“The goal, of course, is to fund environmental cleanup, so I need to sell as many of them as I can to really make a difference,” says Christine “Tippy” Tippens, about soap she hoped to produce from local New Orleans materials. That was September 2010, five months after the BP oil spill began and several months before her venture, BirdProject, really got off the ground.
One year later, sales of her bird-shaped soaps show no signs of slowing. To date, Tippens—who was profiled in the Nov-Dec issue of Audubon—has handmade and sold about 1,000 of her black soaps that, when used enough, reveal a white, ceramic keepsake bird.
“When I first started, I thought it all had to happen very quickly and that it would end very quickly,” says Tippens, who moved to Louisiana after the spill to volunteer and start BirdProject. “The more I’m doing it, the more I see that it actually has longevity. It didn’t have to be just two weeks after the spill and that was it. The concept can definitely adapt to new needs.”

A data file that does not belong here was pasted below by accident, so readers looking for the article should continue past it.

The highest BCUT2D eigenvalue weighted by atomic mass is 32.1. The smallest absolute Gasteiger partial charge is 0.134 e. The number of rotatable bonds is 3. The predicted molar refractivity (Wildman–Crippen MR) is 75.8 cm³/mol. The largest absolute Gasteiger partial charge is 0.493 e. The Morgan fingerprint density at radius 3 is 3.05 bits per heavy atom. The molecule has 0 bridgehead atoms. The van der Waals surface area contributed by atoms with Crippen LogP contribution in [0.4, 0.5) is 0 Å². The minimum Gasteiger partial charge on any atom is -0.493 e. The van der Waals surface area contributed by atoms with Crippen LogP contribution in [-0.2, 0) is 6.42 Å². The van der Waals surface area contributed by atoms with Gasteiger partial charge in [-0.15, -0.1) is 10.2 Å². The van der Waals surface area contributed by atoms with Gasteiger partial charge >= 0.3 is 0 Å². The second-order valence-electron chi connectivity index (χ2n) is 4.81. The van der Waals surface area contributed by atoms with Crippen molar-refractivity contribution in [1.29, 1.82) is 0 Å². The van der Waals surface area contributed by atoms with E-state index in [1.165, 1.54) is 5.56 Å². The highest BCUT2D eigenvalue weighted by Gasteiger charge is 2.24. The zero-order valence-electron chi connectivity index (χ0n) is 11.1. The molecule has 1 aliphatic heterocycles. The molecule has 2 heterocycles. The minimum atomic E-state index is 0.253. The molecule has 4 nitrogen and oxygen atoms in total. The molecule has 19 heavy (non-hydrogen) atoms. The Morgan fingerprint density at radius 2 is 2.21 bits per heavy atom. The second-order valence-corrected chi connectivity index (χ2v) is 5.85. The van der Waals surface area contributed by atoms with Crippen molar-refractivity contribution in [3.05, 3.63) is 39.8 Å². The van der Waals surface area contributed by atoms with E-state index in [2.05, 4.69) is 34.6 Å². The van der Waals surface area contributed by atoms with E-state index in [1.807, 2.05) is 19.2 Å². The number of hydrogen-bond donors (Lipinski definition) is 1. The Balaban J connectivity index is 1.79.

Tippens herself also is adapting to new demands. To streamline her process, she plans to switch from press molds to slip casting. She’s also making special porcelain birds to mark the year anniversary of the spill. And she continues to donate half of all proceeds to spill cleanup. “It’s like nothing I’ve ever really worked on. People just really connect with it,” she says. “It’s definitely one of those heart-and-soul projects. I don’t think those come around too often.”
As an Audubon volunteer, Tippens fed and monitored pelicans along Louisiana’s western coastline. “There were so many dolphins and a lot of different birds in the area. It was really just eye-opening to me to see how closely intertwined oil, fishing, refuge, all of those things are in all one spot.”